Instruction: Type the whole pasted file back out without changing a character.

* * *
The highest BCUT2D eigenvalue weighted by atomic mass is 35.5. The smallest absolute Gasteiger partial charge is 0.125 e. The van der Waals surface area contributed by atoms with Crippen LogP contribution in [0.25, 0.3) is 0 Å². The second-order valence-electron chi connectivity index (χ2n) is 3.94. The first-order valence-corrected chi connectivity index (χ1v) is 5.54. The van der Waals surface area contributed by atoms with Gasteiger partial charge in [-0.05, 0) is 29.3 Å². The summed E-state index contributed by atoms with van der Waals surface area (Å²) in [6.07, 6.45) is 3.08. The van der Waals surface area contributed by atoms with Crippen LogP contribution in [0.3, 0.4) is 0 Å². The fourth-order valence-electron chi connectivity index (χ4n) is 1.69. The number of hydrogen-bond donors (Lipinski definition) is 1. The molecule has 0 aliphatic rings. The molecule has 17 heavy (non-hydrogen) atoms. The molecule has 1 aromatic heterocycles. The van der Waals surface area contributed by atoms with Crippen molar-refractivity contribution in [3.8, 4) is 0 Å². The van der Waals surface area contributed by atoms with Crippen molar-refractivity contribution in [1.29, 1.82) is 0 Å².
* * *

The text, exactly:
The highest BCUT2D eigenvalue weighted by atomic mass is 35.5. The smallest absolute Gasteiger partial charge is 0.125 e. The van der Waals surface area contributed by atoms with Crippen LogP contribution in [0.25, 0.3) is 0 Å². The second-order valence-electron chi connectivity index (χ2n) is 3.94. The first-order valence-corrected chi connectivity index (χ1v) is 5.54. The van der Waals surface area contributed by atoms with Gasteiger partial charge in [-0.05, 0) is 29.3 Å². The summed E-state index contributed by atoms with van der Waals surface area (Å²) in [6.07, 6.45) is 3.08. The van der Waals surface area contributed by atoms with Crippen LogP contribution in [0.3, 0.4) is 0 Å². The fourth-order valence-electron chi connectivity index (χ4n) is 1.69. The number of hydrogen-bond donors (Lipinski definition) is 1. The molecule has 0 aliphatic rings. The molecule has 17 heavy (non-hydrogen) atoms. The molecule has 1 aromatic heterocycles. The van der Waals surface area contributed by atoms with Crippen molar-refractivity contribution in [3.8, 4) is 0 Å². The van der Waals surface area contributed by atoms with Crippen molar-refractivity contribution in [1.29, 1.82) is 0 Å².